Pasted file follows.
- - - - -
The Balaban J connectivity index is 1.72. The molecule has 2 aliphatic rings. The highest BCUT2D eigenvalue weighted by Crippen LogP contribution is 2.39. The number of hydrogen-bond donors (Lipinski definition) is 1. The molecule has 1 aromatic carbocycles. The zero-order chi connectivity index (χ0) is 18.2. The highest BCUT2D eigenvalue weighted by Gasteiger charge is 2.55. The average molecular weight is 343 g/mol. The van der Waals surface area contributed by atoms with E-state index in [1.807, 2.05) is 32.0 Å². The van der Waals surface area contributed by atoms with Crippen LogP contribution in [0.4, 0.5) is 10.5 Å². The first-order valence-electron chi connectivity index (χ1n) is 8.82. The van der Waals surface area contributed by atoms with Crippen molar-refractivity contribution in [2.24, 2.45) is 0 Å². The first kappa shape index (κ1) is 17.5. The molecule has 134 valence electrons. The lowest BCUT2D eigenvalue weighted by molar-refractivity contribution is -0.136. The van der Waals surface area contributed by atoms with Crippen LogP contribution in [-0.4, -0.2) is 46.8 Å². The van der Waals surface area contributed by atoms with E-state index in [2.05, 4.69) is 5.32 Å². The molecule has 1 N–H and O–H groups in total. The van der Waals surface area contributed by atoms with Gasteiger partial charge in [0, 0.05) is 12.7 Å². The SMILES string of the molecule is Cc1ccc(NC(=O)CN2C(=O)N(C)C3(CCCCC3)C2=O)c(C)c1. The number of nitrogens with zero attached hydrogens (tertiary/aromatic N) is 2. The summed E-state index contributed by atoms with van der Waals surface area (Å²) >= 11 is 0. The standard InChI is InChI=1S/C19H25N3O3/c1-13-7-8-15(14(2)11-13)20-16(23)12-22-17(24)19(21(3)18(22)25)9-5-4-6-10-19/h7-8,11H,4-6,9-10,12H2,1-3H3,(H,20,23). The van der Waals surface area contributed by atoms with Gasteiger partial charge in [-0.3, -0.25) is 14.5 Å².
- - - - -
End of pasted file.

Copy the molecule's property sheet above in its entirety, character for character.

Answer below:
The Balaban J connectivity index is 1.72. The molecule has 2 aliphatic rings. The highest BCUT2D eigenvalue weighted by Crippen LogP contribution is 2.39. The number of hydrogen-bond donors (Lipinski definition) is 1. The molecule has 1 aromatic carbocycles. The zero-order chi connectivity index (χ0) is 18.2. The highest BCUT2D eigenvalue weighted by Gasteiger charge is 2.55. The average molecular weight is 343 g/mol. The van der Waals surface area contributed by atoms with E-state index in [1.807, 2.05) is 32.0 Å². The van der Waals surface area contributed by atoms with Crippen LogP contribution in [0.4, 0.5) is 10.5 Å². The first-order valence-electron chi connectivity index (χ1n) is 8.82. The van der Waals surface area contributed by atoms with Crippen molar-refractivity contribution in [2.24, 2.45) is 0 Å². The first kappa shape index (κ1) is 17.5. The molecule has 134 valence electrons. The lowest BCUT2D eigenvalue weighted by molar-refractivity contribution is -0.136. The van der Waals surface area contributed by atoms with Crippen LogP contribution in [-0.4, -0.2) is 46.8 Å². The van der Waals surface area contributed by atoms with E-state index in [2.05, 4.69) is 5.32 Å². The molecule has 1 N–H and O–H groups in total. The van der Waals surface area contributed by atoms with Gasteiger partial charge in [0, 0.05) is 12.7 Å². The SMILES string of the molecule is Cc1ccc(NC(=O)CN2C(=O)N(C)C3(CCCCC3)C2=O)c(C)c1. The number of nitrogens with zero attached hydrogens (tertiary/aromatic N) is 2. The summed E-state index contributed by atoms with van der Waals surface area (Å²) >= 11 is 0. The standard InChI is InChI=1S/C19H25N3O3/c1-13-7-8-15(14(2)11-13)20-16(23)12-22-17(24)19(21(3)18(22)25)9-5-4-6-10-19/h7-8,11H,4-6,9-10,12H2,1-3H3,(H,20,23). The van der Waals surface area contributed by atoms with Gasteiger partial charge in [-0.3, -0.25) is 14.5 Å².